Currently, the genus is represented in Mexico only by Rhopalosoma simile Brues, 1943, and R. obliquum Townes, 1977 (Townes, 1977). However, neither of these species has a similar hind wing Rs*.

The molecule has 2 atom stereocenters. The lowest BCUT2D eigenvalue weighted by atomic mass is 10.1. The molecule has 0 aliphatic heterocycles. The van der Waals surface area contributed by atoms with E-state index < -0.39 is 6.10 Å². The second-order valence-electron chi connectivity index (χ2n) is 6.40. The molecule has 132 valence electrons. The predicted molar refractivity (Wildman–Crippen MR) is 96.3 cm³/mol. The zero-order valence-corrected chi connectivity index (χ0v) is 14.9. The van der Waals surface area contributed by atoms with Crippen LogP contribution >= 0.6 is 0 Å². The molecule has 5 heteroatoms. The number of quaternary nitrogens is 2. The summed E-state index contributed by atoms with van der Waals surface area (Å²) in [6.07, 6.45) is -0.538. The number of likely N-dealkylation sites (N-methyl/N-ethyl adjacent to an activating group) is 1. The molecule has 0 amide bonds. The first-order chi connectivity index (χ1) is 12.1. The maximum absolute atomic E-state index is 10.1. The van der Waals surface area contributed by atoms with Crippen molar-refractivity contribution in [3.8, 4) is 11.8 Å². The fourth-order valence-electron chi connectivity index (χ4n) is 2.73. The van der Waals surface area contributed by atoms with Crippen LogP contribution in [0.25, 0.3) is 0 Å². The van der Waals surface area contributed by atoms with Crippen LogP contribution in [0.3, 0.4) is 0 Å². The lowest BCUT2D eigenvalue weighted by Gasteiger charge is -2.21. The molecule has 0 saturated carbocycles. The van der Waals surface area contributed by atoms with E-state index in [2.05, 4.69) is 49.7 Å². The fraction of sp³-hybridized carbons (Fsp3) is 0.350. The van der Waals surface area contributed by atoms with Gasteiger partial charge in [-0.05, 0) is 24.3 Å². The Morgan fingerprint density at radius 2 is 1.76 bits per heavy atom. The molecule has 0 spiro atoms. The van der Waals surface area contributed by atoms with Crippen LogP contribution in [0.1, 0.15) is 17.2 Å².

Based on the presence of a median tooth on the tarsal claws, females of Rhopalosoma are easily identified, and there is no doubt about the generic placement of the new species described herein. Townes (1977) divided Rhopalosoma into three species groups – the isopus, poeyi, and lanceolatum groups (comprising two, 14, and one species, respectively). Whereas the identification of Rhopalosoma at the species level remains a challenge, the new species likely belongs to the poeyi group based on the characters provided by Townes: front spur of mid tibia and hind tibia without narrow basal neck (as present in the lanceolatum group), and the form of tarsomere V, which is gradually tapered at its apical 0.65 (parallel-sided in the isopus group). Nevertheless, the new species has some affinities with a member of the isopus group, and with R. minus in particular, by having the hind wing Rs* straight and recurrent. But because this state is also found in Eorhopalosoma gorgyra, all Liosphex, and several Paniscomima (Lohrmann and Ohl, 2010; Lohrmann, 2011; Volker Lohrmann, personal observation, 2014), it can be assumed that this is the plesiomorphic character state compared to the angular or strongly bowed form found in many Recent species of Rhopalosoma. Townes (1977) regarded the isopus group as the “primitive species group”. His assumption is based on the similarities of the morphology of the fifth tarsomeres with those found in Paniscomima, a genus he regarded as “definitely more primitive”. Thus, the fossils likely do not represent the most archaic forms in the genus but represent either basal members of the poeyi group or an intermediate link between the isopus and the poeyi species group.